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09-02-05 Celina Intermediate School students learn by growing

By Janie Southard

  The fragrance of the deep pink roses at the entrance of the land lab at Celina Intermediate School is subtle, but lingering -- part of a wish come true.
The land lab behind Celina Intermediate School is at its seasonal peak right now and members of the public are always welcome to visit. Carol Hone, a sixth-grade teacher, and students Lizy Adkins, left, Andrea Bell and Justin Hoffman enjoy a few minutes outside admiring the plant life.<br>
  QSP, a school fundraising division of Readers Digest, has helped schools like Celina raise billions of dollars over the years for special projects. Two years ago Celina sixth-graders made wish lists on how to spend the $5,000 they earned from magazine and gift item sales.
  "People are usually surprised, but the kids almost always narrow their lists down to something that will benefit the school, like computers, encyclopedia and, of course, the land lab," says Ron Green, fifth-grade science teacher as he leads the way behind the school to the lab, which is currently at its peak.
  In addition to the students, parents and teachers also gave a thumbs up on the project. As well, many local businesses and individuals made donations.
  "It's just a great thing that students will enjoy for years and years to come," says intermediate school Principal Sally Tathum.  Once they learned they would get QSP money and decided on the land lab, the sixth-graders set to work putting together information on the local rainfall, average temperatures, various soils and so forth. Then they worked on computers designing the layout of the land lab.
Green says he requested quotes for plant materials from local nurseries and was surprised and pleased when Tim Homan of Homan Nursery and Landscaping sent back the list of several dozen different plants and trees all for the price of $1.
"You don't always hear about people like Mr. Homan who are so supportive of our schools and do so much," Green says, adding Homan also installed a vinyl fence at the west side of the lab.
  An eleventh hour addition by the kids to the lab was a pond surrounded by river rocks and a trickling waterfall, which called for some last minute changes by the teachers who did the actual planting during the summer of 2004.
  "In retrospect I suppose we should have let the kids do the planting, but at the time we didn't think it would be ethical," Green says.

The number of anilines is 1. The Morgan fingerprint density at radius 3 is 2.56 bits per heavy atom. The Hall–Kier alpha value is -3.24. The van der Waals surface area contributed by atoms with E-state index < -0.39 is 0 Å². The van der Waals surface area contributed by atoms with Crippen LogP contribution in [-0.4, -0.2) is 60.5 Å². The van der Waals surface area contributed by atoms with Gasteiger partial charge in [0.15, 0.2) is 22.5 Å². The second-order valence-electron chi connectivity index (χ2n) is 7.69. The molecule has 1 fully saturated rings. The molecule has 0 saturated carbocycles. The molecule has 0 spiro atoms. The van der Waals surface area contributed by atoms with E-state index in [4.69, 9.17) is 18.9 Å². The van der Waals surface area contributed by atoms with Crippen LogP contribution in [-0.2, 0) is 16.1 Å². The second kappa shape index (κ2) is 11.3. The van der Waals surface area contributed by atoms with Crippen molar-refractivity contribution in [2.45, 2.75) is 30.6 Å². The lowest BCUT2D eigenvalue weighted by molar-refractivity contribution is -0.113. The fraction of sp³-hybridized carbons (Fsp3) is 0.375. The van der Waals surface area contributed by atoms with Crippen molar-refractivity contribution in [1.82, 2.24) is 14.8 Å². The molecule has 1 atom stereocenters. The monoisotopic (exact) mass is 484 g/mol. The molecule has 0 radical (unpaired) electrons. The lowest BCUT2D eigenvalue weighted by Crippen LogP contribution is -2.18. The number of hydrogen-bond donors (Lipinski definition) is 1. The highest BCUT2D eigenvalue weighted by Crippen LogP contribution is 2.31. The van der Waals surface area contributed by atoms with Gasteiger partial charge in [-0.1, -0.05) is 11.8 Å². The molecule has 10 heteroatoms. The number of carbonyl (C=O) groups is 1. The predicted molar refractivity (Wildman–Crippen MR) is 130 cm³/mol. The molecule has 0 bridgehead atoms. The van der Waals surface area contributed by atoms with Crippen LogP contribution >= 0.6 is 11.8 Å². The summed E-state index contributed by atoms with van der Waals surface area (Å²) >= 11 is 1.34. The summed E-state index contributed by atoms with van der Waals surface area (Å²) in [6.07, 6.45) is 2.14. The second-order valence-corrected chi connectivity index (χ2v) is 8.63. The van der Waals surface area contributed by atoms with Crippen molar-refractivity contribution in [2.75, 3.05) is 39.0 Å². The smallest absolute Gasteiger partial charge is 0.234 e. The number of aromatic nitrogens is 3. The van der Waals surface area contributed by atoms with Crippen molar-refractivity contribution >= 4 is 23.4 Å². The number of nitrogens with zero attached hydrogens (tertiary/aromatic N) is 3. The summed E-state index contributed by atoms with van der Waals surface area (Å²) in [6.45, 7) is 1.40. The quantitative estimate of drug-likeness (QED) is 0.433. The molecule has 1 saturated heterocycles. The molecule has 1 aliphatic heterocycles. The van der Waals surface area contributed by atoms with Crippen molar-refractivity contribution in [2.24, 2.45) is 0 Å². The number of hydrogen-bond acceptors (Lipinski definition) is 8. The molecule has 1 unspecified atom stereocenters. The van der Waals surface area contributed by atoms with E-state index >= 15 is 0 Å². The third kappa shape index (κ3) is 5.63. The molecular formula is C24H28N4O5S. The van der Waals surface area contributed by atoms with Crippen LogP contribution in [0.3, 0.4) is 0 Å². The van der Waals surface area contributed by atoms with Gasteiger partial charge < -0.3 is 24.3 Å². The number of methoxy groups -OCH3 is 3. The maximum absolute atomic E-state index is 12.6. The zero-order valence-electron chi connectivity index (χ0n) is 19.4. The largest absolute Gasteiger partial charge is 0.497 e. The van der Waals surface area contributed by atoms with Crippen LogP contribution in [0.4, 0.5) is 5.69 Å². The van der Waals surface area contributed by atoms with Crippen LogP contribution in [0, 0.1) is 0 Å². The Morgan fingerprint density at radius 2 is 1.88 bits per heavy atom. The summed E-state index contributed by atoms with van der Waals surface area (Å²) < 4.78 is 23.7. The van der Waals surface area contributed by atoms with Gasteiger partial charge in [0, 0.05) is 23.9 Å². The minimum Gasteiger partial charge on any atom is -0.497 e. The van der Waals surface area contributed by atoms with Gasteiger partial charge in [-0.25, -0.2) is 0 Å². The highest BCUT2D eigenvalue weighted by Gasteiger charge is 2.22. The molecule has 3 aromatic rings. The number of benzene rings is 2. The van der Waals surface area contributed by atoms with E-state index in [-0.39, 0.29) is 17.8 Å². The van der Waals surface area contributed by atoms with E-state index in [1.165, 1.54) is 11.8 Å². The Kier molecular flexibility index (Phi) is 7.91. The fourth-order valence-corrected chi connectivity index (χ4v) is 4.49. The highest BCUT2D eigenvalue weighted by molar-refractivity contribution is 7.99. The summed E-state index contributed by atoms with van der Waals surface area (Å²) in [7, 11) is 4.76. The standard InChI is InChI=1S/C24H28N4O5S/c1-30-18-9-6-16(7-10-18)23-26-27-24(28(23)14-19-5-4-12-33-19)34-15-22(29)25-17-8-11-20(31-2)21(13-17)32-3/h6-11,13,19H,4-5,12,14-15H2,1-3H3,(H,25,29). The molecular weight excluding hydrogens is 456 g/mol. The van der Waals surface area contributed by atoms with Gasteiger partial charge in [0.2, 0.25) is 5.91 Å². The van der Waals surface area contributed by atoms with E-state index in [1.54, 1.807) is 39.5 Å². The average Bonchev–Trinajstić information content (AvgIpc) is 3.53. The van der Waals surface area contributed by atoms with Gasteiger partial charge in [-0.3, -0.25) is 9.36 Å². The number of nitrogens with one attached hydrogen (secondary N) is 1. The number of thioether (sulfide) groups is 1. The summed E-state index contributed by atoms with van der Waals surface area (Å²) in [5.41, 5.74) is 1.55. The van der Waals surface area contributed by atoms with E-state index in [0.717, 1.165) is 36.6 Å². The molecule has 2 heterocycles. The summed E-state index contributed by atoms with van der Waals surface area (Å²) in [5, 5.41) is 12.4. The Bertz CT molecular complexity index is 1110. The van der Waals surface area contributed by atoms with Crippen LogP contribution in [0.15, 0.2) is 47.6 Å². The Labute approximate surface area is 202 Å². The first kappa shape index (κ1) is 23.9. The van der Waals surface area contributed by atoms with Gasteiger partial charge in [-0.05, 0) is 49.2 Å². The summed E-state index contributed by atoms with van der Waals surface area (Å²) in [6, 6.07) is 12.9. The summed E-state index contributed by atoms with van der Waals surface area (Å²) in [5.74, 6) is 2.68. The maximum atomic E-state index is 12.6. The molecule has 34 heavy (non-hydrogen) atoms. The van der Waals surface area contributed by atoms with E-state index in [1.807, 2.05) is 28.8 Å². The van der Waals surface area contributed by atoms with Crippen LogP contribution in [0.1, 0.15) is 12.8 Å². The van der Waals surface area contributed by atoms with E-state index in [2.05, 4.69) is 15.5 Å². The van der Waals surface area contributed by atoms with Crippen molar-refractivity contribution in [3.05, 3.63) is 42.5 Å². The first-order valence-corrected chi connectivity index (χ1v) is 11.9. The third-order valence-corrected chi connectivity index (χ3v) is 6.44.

It is also teachers who sign up year-round to supervise the land lab for a week at a time including holidays and summer, which means they do any tending necessary and see that it's watered with the soaker hose.
  Green sees the land lab as one of perhaps four phases of similar installations. For example, he envisions a row of hardwood trees along the north boundary of school property leading to a pine forest behind West Elementary School.
  "It would be wonderful. The kids would learn so much. There's a lot of science and math and even English when they write about the land lab or one of the plants," Green says.
  And, then there are social studies, personal growth -- and funerals.
  On Wednesday, Carol Hone's sixth-graders wore black and trooped out to the land lab for a funeral for "I Can't," which is now buried under a rock near the river birch tree.
  "There's a lot of things we say to ourselves we can't do. The class buried all their I can'ts so now they don't have to worry about them anymore," explains Hone as she and three of her students examine some of the plants.
  Some of the I can'ts laid to rest included: I can't get along with my brother; I can't stop talking too much; I can't play basketball very well; and I can't fix a car engine.
  Although students have used up their wishes for the time being, a weather station with barometer, thermometer, rain gauge, an anemometer (to measure wind speed and direction) is high on the new list, at least for Green.
  "These can be very expensive or very cheap and you get what you pay for. But I'd like for us to have one of the old-fashioned kind, not the digital, so the kids can really learn how to determine the outside conditions, figure it out for themselves," Green says.


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